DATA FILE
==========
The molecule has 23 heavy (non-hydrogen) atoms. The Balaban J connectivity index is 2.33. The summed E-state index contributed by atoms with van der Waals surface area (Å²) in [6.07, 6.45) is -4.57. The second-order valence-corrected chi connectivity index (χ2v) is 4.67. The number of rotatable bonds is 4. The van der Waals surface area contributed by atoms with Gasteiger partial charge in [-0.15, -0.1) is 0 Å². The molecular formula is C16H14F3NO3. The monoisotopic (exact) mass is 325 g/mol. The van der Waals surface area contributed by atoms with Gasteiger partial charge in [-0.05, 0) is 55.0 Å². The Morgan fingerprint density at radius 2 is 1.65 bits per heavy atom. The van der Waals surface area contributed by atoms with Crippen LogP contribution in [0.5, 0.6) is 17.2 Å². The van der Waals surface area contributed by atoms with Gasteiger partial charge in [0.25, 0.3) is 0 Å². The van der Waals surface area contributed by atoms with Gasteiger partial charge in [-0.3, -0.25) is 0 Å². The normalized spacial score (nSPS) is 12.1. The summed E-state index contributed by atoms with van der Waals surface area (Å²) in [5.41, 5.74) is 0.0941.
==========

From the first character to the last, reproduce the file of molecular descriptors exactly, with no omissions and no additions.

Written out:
The molecule has 23 heavy (non-hydrogen) atoms. The Balaban J connectivity index is 2.33. The summed E-state index contributed by atoms with van der Waals surface area (Å²) in [6.07, 6.45) is -4.57. The second-order valence-corrected chi connectivity index (χ2v) is 4.67. The number of rotatable bonds is 4. The van der Waals surface area contributed by atoms with Gasteiger partial charge in [-0.15, -0.1) is 0 Å². The molecular formula is C16H14F3NO3. The monoisotopic (exact) mass is 325 g/mol. The van der Waals surface area contributed by atoms with Gasteiger partial charge in [-0.05, 0) is 55.0 Å². The Morgan fingerprint density at radius 2 is 1.65 bits per heavy atom. The van der Waals surface area contributed by atoms with Crippen LogP contribution in [0.5, 0.6) is 17.2 Å². The van der Waals surface area contributed by atoms with Gasteiger partial charge in [0.25, 0.3) is 0 Å². The van der Waals surface area contributed by atoms with Gasteiger partial charge in [-0.3, -0.25) is 0 Å². The normalized spacial score (nSPS) is 12.1. The summed E-state index contributed by atoms with van der Waals surface area (Å²) in [5.41, 5.74) is 0.0941.